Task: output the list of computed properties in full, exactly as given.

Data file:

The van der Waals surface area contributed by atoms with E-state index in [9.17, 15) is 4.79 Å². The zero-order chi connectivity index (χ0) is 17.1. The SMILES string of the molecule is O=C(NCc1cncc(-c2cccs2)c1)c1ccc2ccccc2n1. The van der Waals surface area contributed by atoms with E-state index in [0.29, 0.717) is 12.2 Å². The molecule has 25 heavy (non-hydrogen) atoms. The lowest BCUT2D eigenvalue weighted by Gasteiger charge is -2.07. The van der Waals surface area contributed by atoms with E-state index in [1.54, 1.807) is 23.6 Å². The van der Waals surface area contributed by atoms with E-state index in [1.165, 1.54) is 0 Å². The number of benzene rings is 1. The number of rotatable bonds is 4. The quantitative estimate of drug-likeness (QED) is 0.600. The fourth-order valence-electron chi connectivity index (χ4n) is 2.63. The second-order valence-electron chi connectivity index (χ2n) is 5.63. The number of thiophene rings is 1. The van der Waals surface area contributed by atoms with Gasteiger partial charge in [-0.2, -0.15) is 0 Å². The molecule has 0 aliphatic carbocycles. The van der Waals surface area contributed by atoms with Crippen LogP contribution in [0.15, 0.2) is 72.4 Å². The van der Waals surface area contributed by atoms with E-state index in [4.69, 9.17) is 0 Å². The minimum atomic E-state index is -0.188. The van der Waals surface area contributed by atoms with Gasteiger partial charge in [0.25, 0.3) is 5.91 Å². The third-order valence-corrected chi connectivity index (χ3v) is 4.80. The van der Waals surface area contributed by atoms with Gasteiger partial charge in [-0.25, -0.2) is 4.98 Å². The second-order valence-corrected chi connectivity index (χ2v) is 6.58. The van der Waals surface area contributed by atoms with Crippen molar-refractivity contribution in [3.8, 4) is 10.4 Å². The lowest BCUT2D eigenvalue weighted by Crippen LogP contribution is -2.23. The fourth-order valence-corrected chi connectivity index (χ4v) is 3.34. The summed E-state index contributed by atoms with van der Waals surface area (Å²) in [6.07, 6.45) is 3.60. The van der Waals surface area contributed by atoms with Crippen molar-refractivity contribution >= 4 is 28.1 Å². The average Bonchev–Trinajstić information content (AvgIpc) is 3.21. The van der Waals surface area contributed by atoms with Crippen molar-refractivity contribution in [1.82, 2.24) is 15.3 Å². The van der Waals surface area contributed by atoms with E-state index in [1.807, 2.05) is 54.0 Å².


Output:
The van der Waals surface area contributed by atoms with E-state index in [9.17, 15) is 4.79 Å². The zero-order chi connectivity index (χ0) is 17.1. The SMILES string of the molecule is O=C(NCc1cncc(-c2cccs2)c1)c1ccc2ccccc2n1. The van der Waals surface area contributed by atoms with E-state index in [0.29, 0.717) is 12.2 Å². The molecule has 25 heavy (non-hydrogen) atoms. The lowest BCUT2D eigenvalue weighted by Gasteiger charge is -2.07. The van der Waals surface area contributed by atoms with E-state index in [1.54, 1.807) is 23.6 Å². The van der Waals surface area contributed by atoms with E-state index in [1.165, 1.54) is 0 Å². The number of benzene rings is 1. The number of rotatable bonds is 4. The quantitative estimate of drug-likeness (QED) is 0.600. The fourth-order valence-electron chi connectivity index (χ4n) is 2.63. The second-order valence-electron chi connectivity index (χ2n) is 5.63. The number of thiophene rings is 1. The van der Waals surface area contributed by atoms with Gasteiger partial charge in [-0.2, -0.15) is 0 Å². The molecule has 0 aliphatic carbocycles. The van der Waals surface area contributed by atoms with Crippen LogP contribution in [0.15, 0.2) is 72.4 Å². The van der Waals surface area contributed by atoms with E-state index in [4.69, 9.17) is 0 Å². The minimum atomic E-state index is -0.188. The van der Waals surface area contributed by atoms with Gasteiger partial charge in [0.25, 0.3) is 5.91 Å². The third-order valence-corrected chi connectivity index (χ3v) is 4.80. The van der Waals surface area contributed by atoms with Gasteiger partial charge in [-0.25, -0.2) is 4.98 Å². The second-order valence-corrected chi connectivity index (χ2v) is 6.58. The van der Waals surface area contributed by atoms with Crippen molar-refractivity contribution in [3.8, 4) is 10.4 Å². The lowest BCUT2D eigenvalue weighted by Crippen LogP contribution is -2.23. The fourth-order valence-corrected chi connectivity index (χ4v) is 3.34. The summed E-state index contributed by atoms with van der Waals surface area (Å²) in [6.07, 6.45) is 3.60. The van der Waals surface area contributed by atoms with Crippen molar-refractivity contribution >= 4 is 28.1 Å². The average Bonchev–Trinajstić information content (AvgIpc) is 3.21. The van der Waals surface area contributed by atoms with Crippen molar-refractivity contribution in [1.82, 2.24) is 15.3 Å². The van der Waals surface area contributed by atoms with E-state index in [1.807, 2.05) is 54.0 Å².